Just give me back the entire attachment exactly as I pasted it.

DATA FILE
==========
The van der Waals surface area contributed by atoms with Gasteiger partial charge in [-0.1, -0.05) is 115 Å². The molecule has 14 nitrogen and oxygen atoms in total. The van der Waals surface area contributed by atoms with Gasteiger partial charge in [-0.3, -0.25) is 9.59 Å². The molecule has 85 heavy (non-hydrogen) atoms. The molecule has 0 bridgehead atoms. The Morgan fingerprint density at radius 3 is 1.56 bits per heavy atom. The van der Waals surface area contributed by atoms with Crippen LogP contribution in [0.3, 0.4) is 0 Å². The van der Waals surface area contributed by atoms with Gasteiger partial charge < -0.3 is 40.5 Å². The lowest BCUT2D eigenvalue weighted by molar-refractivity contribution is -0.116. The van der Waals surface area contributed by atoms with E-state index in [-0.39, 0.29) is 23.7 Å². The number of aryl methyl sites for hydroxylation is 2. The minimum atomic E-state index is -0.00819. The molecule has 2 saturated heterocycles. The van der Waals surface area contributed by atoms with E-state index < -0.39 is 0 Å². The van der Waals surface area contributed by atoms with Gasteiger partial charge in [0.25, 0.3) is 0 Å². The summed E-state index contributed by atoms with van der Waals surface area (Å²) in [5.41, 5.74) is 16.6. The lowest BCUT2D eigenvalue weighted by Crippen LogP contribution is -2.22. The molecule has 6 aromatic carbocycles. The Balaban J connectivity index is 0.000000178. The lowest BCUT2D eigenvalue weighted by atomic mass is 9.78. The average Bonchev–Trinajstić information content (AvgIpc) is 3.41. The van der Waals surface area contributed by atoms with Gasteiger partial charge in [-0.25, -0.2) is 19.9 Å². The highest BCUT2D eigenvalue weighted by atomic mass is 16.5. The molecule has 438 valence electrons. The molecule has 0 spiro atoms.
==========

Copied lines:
The van der Waals surface area contributed by atoms with Gasteiger partial charge in [-0.1, -0.05) is 115 Å². The molecule has 14 nitrogen and oxygen atoms in total. The van der Waals surface area contributed by atoms with Gasteiger partial charge in [-0.3, -0.25) is 9.59 Å². The molecule has 85 heavy (non-hydrogen) atoms. The molecule has 0 bridgehead atoms. The Morgan fingerprint density at radius 3 is 1.56 bits per heavy atom. The van der Waals surface area contributed by atoms with Crippen LogP contribution in [0.3, 0.4) is 0 Å². The van der Waals surface area contributed by atoms with Gasteiger partial charge < -0.3 is 40.5 Å². The lowest BCUT2D eigenvalue weighted by molar-refractivity contribution is -0.116. The van der Waals surface area contributed by atoms with E-state index in [-0.39, 0.29) is 23.7 Å². The number of aryl methyl sites for hydroxylation is 2. The minimum atomic E-state index is -0.00819. The molecule has 2 saturated heterocycles. The van der Waals surface area contributed by atoms with E-state index < -0.39 is 0 Å². The van der Waals surface area contributed by atoms with Gasteiger partial charge in [0.25, 0.3) is 0 Å². The summed E-state index contributed by atoms with van der Waals surface area (Å²) in [5.41, 5.74) is 16.6. The lowest BCUT2D eigenvalue weighted by Crippen LogP contribution is -2.22. The molecule has 6 aromatic carbocycles. The Balaban J connectivity index is 0.000000178. The lowest BCUT2D eigenvalue weighted by atomic mass is 9.78. The average Bonchev–Trinajstić information content (AvgIpc) is 3.41. The van der Waals surface area contributed by atoms with Gasteiger partial charge in [-0.25, -0.2) is 19.9 Å². The highest BCUT2D eigenvalue weighted by atomic mass is 16.5. The molecule has 438 valence electrons. The molecule has 0 spiro atoms.